This could not be good.
Frantically (and miraculously), I found Elmer’s glue in my cupboard. By my calculations, if I quickly re-attached St. Joseph’s head, maybe I could have the saint in one piece before my husband made it to his interview.
The problem was the glue wouldn’t hold the head up straight.
In my frenzied state, I tried to figure out what I could use to hold the head in place while the glue did its work?
Eureka, I have found it. Duct tape would work perfectly.
Very carefully, I glued the saint’s head back to his body and held it in place with the duct tape. Then, I said a prayer.
I had done what I could do. The next morning, I removed the duct tape and found St. Joseph looking kindly — his head leaning ever-so-slightly to the left. I deemed the surgery “The Baptist Procedure,” (honoring John the Baptist in his ill-fated demise).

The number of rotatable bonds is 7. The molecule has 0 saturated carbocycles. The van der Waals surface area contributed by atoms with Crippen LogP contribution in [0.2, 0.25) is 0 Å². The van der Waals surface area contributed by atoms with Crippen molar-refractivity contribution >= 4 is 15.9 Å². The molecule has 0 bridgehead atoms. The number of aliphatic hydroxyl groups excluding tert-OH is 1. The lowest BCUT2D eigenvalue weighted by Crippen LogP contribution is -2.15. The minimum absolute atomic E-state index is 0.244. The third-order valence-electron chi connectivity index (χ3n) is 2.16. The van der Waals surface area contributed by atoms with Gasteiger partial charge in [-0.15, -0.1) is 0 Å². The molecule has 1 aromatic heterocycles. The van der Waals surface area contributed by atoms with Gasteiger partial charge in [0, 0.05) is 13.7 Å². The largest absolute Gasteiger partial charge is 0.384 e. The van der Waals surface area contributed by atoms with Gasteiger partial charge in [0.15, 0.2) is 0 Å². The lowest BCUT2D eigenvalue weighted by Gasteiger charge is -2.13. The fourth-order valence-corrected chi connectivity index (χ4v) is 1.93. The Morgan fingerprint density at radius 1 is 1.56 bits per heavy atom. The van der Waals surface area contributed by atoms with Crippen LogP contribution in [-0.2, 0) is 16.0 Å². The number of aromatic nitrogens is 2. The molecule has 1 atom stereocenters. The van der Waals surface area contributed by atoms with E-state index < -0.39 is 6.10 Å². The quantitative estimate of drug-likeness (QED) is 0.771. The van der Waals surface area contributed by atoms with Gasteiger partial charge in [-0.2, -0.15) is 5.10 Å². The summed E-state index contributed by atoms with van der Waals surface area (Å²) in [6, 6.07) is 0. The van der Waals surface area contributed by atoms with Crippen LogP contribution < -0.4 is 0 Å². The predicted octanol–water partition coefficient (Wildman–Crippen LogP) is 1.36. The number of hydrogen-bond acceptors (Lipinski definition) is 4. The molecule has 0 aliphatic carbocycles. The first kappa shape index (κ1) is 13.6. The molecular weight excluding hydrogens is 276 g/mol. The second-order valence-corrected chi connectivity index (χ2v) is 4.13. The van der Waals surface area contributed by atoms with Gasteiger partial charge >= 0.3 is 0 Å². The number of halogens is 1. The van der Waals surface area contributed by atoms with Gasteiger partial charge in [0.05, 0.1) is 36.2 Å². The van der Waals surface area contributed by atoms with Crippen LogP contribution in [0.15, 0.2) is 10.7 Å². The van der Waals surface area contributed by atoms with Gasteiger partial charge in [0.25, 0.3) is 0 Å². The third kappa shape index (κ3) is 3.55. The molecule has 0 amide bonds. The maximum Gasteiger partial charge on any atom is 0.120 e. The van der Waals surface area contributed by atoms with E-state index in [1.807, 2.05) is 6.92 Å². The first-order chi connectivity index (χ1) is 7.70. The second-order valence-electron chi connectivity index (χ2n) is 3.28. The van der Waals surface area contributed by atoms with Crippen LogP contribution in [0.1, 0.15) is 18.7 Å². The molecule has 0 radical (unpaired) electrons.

I recounted the experience to a group of friends (who all happened to be Catholic) later that evening and was met with some resistance on my choice of saints.
“You should pray to St. Jude,” a friend said. “He’s the patron saint of lost causes.”
“I’m not quite to the lost-cause status,” I replied.
“St. Theresa de Avila is a good one to lean on, as well,” another sent over the Internet later that night. “One of her prayers: All things are passing. Patience obtains all things.”
I decided to do more research. Turns out, St. Cajetan (Cayetano) is the patron saint of the unemployed.
Cajetan? Theresa de Avila? Jude? Joseph?
As I mentioned, I don’t turn away prayers and blessings.
Besides, I have faith that they all end up in the same place anyway.